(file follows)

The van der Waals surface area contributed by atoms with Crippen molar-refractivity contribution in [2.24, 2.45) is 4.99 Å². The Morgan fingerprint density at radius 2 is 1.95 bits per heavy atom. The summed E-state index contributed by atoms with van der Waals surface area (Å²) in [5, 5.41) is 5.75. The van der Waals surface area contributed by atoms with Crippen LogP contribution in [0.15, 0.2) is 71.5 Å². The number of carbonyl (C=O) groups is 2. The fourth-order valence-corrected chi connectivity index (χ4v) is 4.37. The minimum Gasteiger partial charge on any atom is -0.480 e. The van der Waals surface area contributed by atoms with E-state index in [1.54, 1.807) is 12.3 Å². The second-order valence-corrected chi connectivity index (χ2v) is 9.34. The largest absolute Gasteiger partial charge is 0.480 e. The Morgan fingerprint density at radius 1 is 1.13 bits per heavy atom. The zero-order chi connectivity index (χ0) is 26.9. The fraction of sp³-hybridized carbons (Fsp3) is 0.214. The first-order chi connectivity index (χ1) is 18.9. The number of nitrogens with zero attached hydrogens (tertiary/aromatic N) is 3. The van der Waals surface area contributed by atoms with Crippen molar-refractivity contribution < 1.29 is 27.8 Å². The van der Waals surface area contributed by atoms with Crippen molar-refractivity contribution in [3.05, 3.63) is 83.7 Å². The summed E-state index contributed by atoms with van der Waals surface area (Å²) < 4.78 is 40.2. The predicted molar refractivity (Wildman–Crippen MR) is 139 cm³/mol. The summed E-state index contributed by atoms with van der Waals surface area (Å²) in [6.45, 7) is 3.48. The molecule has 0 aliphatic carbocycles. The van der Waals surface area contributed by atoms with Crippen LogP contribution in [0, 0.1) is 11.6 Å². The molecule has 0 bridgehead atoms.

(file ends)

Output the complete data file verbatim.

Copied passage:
The van der Waals surface area contributed by atoms with Crippen molar-refractivity contribution in [2.24, 2.45) is 4.99 Å². The Morgan fingerprint density at radius 2 is 1.95 bits per heavy atom. The summed E-state index contributed by atoms with van der Waals surface area (Å²) in [5, 5.41) is 5.75. The van der Waals surface area contributed by atoms with Crippen LogP contribution in [0.15, 0.2) is 71.5 Å². The number of carbonyl (C=O) groups is 2. The fourth-order valence-corrected chi connectivity index (χ4v) is 4.37. The minimum Gasteiger partial charge on any atom is -0.480 e. The van der Waals surface area contributed by atoms with E-state index in [1.54, 1.807) is 12.3 Å². The second-order valence-corrected chi connectivity index (χ2v) is 9.34. The largest absolute Gasteiger partial charge is 0.480 e. The Morgan fingerprint density at radius 1 is 1.13 bits per heavy atom. The zero-order chi connectivity index (χ0) is 26.9. The fraction of sp³-hybridized carbons (Fsp3) is 0.214. The first-order chi connectivity index (χ1) is 18.9. The number of nitrogens with zero attached hydrogens (tertiary/aromatic N) is 3. The van der Waals surface area contributed by atoms with Crippen molar-refractivity contribution < 1.29 is 27.8 Å². The van der Waals surface area contributed by atoms with Crippen molar-refractivity contribution in [3.05, 3.63) is 83.7 Å². The summed E-state index contributed by atoms with van der Waals surface area (Å²) < 4.78 is 40.2. The predicted molar refractivity (Wildman–Crippen MR) is 139 cm³/mol. The summed E-state index contributed by atoms with van der Waals surface area (Å²) in [6.45, 7) is 3.48. The molecule has 0 aliphatic carbocycles. The van der Waals surface area contributed by atoms with Crippen LogP contribution in [0, 0.1) is 11.6 Å². The molecule has 0 bridgehead atoms.